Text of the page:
Judge Vance Day was suspended by the Oregon Supreme Court on Thursday for three years over a scheme to avoid marrying gay couples.
Day acted with prejudice against same-sex couples by deciding he wouldn’t marry them and he instructed his staff to employ a scheme to avoid “public detection” of his plan, the Supreme Court said.
The court singled out as “exceptionally serious misconduct” false claims by Day that he didn’t know a man he supervised on probation was a felon. Day allowed the man to handle a gun twice in his presence even though Day had told him in court that he was forbidden from handling firearms, the court said.
The court also found that Day lied about being assaulted by a referee or sports official at his son’s Chemeketa Community College soccer game.
The Oregon Supreme Court today affirmed a determination by the Oregon Commission on Judicial Fitness and Disability that Judge Vance D. Day had violated state rules of judicial ethics when he devised a scheme to avoid marrying same-sex couples by instructing court staff to investigate the gender of marriage applicants and represent that he was unavailable if they were of the same sex, among other charges. The Court imposed a three-year suspension on Judge Day.
Lambda Legal Senior Attorney Peter Renn and Fair Courts Project Attorney Ethan Rice, who filed a friend-of-the-court brief in support of the Commission to the Oregon Supreme Court, issued the following statements:
“Courts must be open for business to everyone, regardless of one’s sexual orientation. No government employee can refuse to serve a member of the general public based on bias or prejudice, much less a judge entrusted with public office who takes an oath to perform judicial duties fairly and impartially,” Renn said. “Although judges are not required to perform marriages, they must refrain from bias or prejudice when they choose to do so.”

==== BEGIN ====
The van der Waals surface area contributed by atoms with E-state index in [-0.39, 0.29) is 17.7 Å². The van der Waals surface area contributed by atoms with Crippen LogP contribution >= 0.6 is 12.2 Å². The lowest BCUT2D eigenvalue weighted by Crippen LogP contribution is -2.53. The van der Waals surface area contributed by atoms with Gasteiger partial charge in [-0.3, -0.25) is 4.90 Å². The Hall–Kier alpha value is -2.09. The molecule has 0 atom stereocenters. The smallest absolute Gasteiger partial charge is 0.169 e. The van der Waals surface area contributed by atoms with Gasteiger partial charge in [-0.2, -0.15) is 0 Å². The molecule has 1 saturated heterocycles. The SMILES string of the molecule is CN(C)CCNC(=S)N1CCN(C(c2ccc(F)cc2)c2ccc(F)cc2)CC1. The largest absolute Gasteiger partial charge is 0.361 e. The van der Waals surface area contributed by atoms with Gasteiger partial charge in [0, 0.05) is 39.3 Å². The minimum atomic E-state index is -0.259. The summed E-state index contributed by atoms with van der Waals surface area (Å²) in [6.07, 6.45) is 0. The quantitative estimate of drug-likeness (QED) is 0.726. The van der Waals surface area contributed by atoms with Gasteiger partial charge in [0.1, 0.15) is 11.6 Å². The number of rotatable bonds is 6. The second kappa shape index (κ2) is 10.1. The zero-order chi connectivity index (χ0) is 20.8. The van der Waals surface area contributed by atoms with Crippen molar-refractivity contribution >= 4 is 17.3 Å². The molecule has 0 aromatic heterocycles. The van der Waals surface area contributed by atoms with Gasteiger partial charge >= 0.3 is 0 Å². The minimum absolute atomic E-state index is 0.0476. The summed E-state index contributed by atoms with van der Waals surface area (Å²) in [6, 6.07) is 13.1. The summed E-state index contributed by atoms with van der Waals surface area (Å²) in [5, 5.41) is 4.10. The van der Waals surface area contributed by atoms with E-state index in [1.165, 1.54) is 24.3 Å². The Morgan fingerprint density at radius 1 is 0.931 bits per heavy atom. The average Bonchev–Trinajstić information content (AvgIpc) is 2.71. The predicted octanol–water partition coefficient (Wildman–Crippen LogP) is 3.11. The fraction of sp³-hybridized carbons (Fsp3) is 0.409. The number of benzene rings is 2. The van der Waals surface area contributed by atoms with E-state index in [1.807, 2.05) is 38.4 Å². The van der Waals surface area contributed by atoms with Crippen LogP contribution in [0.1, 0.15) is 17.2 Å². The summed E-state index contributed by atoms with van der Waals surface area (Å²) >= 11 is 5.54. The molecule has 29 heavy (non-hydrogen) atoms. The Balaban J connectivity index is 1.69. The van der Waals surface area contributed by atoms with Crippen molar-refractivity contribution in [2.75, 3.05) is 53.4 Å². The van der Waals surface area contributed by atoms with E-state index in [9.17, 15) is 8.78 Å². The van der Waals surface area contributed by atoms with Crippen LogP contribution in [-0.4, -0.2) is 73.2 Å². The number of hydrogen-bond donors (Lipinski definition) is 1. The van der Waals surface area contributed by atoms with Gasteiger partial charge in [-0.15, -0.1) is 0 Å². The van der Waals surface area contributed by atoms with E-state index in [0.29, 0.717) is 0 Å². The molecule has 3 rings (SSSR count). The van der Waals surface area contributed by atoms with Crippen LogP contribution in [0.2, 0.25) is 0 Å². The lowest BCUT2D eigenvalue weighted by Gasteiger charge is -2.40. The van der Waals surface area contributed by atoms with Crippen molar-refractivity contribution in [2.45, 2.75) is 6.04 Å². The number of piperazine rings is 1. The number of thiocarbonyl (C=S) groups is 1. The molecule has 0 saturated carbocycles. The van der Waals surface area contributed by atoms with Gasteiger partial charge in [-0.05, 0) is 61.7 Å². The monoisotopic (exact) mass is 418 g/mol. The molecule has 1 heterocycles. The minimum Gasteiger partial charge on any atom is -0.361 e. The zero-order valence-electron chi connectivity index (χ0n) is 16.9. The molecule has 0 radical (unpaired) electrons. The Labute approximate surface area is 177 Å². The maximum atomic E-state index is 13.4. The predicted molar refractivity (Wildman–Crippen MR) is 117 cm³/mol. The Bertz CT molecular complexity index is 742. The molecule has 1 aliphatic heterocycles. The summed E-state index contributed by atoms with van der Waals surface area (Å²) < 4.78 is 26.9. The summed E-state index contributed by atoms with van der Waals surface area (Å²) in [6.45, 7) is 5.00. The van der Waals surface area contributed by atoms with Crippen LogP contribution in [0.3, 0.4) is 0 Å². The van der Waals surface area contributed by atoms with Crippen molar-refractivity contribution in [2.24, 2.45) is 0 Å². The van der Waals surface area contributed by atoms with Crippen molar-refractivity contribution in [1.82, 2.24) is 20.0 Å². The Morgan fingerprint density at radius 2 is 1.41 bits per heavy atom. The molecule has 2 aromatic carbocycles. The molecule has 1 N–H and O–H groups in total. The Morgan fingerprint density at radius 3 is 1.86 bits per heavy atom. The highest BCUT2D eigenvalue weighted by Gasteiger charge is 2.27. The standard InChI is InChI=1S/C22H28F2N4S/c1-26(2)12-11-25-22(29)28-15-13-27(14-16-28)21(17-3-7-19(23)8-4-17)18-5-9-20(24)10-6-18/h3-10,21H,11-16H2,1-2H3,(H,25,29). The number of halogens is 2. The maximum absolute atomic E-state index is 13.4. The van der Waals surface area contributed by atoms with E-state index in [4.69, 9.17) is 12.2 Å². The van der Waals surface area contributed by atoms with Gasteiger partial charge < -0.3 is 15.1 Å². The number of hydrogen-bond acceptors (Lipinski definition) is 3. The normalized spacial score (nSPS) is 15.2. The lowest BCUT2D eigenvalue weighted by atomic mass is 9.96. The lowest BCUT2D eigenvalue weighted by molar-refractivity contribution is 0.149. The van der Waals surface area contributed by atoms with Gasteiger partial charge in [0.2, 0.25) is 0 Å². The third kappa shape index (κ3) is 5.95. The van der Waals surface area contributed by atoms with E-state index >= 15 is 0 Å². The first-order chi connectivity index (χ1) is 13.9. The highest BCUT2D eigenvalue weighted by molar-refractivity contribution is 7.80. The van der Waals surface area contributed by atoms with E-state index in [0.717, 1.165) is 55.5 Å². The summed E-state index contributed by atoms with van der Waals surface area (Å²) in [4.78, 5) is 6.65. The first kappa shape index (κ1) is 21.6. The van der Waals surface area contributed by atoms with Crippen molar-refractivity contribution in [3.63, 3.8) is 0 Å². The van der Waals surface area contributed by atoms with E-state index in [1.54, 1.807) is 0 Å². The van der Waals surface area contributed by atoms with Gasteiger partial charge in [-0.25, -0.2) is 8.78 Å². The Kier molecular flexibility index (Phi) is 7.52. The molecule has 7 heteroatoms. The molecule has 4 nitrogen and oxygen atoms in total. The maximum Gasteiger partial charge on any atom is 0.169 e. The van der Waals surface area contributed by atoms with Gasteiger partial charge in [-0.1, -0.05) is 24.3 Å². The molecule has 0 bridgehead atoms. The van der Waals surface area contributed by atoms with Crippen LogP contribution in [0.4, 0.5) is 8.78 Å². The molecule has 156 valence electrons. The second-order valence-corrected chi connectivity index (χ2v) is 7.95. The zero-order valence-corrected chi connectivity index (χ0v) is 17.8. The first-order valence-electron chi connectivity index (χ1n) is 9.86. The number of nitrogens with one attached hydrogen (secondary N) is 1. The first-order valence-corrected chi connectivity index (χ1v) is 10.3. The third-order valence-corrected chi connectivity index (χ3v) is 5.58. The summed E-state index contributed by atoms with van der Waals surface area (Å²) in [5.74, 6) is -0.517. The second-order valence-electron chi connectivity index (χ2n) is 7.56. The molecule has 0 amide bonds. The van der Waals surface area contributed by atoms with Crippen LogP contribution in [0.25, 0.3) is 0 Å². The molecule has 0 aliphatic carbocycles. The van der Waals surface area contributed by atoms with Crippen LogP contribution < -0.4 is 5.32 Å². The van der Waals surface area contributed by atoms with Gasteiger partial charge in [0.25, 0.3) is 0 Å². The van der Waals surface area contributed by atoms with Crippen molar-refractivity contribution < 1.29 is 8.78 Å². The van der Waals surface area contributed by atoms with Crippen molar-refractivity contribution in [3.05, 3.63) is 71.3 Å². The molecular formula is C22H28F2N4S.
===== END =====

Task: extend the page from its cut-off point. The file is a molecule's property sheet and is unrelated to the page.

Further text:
“A judge is a public official, not a priest, and is required to perform the duties of the office without bias or prejudice,” Rice said. “We applaud the Oregon Supreme Court for reaffirming that responsibility. Judicial ethics rules that include anti-discrimination provisions on the basis of sexual orientation and gender identity are critical to ensuring fairness in the courts, and to maintaining public confidence in the impartiality of courts. The Oregon Supreme Court reasserted the importance of enforcement of these rules in its decision.”
The Oregon Supreme Court’s ruling mirrors that of all disciplinary tribunals across the country to have considered the issue: a judge’s refusal to perform marriages for same-sex couples on equal terms as for different-sex couples violates judicial conduct rules. Lambda Legal’s Fair Courts Project works to preserve judicial independence and improve access to justice for all people. The success of Lambda Legal’s work in the courts depends on the assurance that LGBT individuals and everyone living with HIV will receive fair and impartial treatment.